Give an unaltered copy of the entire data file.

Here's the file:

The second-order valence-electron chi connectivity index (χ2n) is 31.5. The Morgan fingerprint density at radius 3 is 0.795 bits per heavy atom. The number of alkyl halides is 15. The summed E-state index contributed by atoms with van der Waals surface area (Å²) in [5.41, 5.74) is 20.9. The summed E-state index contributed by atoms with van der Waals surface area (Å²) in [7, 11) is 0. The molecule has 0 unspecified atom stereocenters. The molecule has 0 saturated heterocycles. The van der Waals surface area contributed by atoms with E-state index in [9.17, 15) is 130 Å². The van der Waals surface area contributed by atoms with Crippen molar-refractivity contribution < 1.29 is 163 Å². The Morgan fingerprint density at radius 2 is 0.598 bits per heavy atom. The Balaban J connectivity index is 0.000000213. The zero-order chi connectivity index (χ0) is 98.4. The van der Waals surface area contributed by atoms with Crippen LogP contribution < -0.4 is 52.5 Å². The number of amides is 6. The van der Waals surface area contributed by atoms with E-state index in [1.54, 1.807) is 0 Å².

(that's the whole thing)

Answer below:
The second-order valence-electron chi connectivity index (χ2n) is 31.5. The Morgan fingerprint density at radius 3 is 0.795 bits per heavy atom. The number of alkyl halides is 15. The summed E-state index contributed by atoms with van der Waals surface area (Å²) in [5.41, 5.74) is 20.9. The summed E-state index contributed by atoms with van der Waals surface area (Å²) in [7, 11) is 0. The molecule has 0 unspecified atom stereocenters. The molecule has 0 saturated heterocycles. The van der Waals surface area contributed by atoms with E-state index in [9.17, 15) is 130 Å². The van der Waals surface area contributed by atoms with Crippen molar-refractivity contribution < 1.29 is 163 Å². The Morgan fingerprint density at radius 2 is 0.598 bits per heavy atom. The Balaban J connectivity index is 0.000000213. The zero-order chi connectivity index (χ0) is 98.4. The van der Waals surface area contributed by atoms with Crippen LogP contribution < -0.4 is 52.5 Å². The number of amides is 6. The van der Waals surface area contributed by atoms with E-state index in [1.54, 1.807) is 0 Å².